Yrneh G. Brown

Major and Classification

Fine Arts

Faculty Mentor

Steven J. Ross, Ph.D. and Paul Von Blum, Ph.D.


Roski School of Fine Arts

McNair Project

“Visibly Invisible: Albinism, Myth, and the Supernatural in Tanzania

Project Abstract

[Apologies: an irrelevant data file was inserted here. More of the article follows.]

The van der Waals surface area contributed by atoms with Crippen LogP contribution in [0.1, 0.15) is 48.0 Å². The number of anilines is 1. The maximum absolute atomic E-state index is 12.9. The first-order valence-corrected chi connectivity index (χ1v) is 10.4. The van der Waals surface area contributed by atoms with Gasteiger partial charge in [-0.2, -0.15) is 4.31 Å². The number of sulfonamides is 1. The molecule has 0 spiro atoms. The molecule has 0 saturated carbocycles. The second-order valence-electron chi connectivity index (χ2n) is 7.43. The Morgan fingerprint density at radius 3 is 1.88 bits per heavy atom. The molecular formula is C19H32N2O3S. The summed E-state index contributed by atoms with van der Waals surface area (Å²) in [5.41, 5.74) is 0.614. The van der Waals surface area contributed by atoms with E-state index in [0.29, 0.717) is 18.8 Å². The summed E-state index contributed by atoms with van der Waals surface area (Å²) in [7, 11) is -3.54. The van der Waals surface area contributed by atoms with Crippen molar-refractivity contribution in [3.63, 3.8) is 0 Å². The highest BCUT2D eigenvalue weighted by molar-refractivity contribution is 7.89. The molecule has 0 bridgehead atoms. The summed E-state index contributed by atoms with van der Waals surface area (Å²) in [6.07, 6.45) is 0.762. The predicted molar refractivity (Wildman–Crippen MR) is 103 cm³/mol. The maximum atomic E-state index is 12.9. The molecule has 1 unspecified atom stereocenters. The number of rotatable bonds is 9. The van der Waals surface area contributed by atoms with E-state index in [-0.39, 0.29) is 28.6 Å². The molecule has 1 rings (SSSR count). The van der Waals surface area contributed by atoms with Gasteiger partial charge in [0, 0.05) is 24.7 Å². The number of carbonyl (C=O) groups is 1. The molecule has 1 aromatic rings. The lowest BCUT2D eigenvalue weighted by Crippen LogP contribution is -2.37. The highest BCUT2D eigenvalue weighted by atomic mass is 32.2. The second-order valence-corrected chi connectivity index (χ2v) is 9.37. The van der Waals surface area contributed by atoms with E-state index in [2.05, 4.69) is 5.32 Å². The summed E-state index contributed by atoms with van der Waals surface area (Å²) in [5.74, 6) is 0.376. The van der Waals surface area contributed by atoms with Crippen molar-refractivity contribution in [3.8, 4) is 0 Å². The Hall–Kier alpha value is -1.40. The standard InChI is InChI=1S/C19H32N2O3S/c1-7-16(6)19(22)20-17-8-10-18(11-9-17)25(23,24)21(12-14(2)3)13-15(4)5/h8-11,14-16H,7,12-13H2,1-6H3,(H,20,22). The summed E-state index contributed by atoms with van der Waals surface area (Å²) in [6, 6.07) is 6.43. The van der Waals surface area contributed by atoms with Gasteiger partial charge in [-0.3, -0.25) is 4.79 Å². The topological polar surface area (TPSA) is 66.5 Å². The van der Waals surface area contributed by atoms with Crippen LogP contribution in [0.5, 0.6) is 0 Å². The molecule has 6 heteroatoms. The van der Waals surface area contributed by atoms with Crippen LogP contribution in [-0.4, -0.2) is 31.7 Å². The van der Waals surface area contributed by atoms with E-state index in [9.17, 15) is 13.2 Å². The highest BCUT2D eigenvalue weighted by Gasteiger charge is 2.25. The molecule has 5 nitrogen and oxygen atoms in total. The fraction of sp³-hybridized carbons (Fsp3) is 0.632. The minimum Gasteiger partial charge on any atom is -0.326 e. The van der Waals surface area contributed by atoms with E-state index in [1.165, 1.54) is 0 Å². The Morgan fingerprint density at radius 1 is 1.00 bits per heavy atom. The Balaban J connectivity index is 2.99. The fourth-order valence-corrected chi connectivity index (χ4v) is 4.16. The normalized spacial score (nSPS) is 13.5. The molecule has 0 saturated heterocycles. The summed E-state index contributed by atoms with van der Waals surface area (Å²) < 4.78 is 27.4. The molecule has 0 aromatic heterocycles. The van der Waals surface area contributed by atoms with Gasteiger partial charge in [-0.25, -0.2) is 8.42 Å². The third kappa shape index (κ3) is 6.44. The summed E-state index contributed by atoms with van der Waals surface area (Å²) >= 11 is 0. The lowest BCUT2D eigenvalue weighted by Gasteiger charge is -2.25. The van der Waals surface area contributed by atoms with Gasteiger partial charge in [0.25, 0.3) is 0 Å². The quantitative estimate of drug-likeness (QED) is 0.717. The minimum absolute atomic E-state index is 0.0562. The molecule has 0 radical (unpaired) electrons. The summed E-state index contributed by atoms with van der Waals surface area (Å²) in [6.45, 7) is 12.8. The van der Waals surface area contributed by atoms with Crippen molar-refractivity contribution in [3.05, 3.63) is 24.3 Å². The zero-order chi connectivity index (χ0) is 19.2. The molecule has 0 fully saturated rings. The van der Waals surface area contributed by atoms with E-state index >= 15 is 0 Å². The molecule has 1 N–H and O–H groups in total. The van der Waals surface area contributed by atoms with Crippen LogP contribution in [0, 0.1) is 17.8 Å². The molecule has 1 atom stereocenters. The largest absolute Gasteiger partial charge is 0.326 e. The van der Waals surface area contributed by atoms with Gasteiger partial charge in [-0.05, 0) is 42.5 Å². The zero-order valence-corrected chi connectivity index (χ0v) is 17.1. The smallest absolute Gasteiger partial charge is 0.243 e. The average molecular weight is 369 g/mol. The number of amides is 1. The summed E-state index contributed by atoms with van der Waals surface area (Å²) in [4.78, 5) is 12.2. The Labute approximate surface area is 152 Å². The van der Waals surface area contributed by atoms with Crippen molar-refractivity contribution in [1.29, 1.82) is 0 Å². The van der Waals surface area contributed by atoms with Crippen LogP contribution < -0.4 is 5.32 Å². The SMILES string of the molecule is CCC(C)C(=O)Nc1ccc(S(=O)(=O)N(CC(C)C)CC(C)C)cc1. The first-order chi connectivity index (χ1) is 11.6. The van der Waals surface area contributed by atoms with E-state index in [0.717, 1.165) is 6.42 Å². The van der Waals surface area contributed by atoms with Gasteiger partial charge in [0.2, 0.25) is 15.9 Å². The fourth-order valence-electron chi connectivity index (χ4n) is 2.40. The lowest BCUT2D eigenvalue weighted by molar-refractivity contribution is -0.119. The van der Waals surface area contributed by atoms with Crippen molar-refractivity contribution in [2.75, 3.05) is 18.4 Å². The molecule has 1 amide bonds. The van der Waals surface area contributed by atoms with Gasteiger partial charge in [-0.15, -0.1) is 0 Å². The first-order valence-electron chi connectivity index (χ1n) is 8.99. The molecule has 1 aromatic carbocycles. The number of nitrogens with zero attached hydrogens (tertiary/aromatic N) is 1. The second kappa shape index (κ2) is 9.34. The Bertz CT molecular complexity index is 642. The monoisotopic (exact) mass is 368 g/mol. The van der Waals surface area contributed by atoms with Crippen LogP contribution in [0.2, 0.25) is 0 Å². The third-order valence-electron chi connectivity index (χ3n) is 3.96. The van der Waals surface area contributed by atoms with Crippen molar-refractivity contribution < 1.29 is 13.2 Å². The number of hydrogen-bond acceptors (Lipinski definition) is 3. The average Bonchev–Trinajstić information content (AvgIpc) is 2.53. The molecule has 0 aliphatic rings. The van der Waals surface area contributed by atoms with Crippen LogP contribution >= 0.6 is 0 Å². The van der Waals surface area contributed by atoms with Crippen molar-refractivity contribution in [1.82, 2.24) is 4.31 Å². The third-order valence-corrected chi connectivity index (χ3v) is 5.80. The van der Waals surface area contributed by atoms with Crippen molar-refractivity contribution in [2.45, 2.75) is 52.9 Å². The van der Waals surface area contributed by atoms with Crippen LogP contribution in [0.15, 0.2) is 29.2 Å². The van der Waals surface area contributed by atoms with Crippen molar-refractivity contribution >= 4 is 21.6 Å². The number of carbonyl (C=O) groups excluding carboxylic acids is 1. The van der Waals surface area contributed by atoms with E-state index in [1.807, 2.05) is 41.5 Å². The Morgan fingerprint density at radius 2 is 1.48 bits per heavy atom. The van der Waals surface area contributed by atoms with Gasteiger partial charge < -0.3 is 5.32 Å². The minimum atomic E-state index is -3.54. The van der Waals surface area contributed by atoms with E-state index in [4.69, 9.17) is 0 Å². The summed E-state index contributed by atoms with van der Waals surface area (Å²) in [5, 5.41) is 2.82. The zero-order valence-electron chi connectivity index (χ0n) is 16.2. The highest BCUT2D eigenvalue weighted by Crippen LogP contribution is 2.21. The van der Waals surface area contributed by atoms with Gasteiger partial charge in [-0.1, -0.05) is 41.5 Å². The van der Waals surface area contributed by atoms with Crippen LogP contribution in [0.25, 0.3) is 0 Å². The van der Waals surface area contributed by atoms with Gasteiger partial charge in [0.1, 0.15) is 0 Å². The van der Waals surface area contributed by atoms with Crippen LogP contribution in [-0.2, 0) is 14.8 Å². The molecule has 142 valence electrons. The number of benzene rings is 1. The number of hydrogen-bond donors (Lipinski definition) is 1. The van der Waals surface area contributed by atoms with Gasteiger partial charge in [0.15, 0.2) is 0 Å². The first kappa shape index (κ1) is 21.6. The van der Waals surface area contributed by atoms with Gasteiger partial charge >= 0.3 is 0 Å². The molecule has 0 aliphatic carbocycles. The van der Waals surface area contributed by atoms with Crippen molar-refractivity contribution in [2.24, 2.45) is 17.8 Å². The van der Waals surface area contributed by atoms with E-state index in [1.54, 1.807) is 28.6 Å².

Albinism is a hereditary condition and occurs only when both parents have albinism genes. Concerned by recent attacks and killings perpetrated against persons with Albinism in Tanzania, I traveled to this country in order to conduct an ethnographic research project focusing on the social context surrounding the understanding of albinism and treatment of albino people. Qualitative methods were employed to gather data including individual interviews, focus groups, and observations. There is no real tangible governmental support for people with albinism; that is, there are no policies, programs, and funding for this population.  Most in the country are un-educated about albinism. My investigation sought to explore the following: What gender and age are the main target for attacks and murder? Why should anyone care? What are the perceptions of this community?  What is the government doing to assist this vulnerable community?  I interviewed members of the Albino community and a wide cross-section of people unaffected by albinism, both in villages and cities in Tanzania’s Mainland and the Island of Zanzibar.  Findings indicate that the socio-economic, physical, and psychological suffering of the albino community is fueled and perpetuated by specific cultural myths, by a shortage of people with albinism having visibility in the public arena, and by a widespread cultural “miseducation” about albinism. This research indicates the need to educate Tanzania’s approximately 120 ethnic groups about albinism through public service announcements and an arts-related teaching tool using works of art created and inspired by albinism. Furthermore, the government needs to take more action to protect this vulnerable population that is misunderstood, harassed, and even killed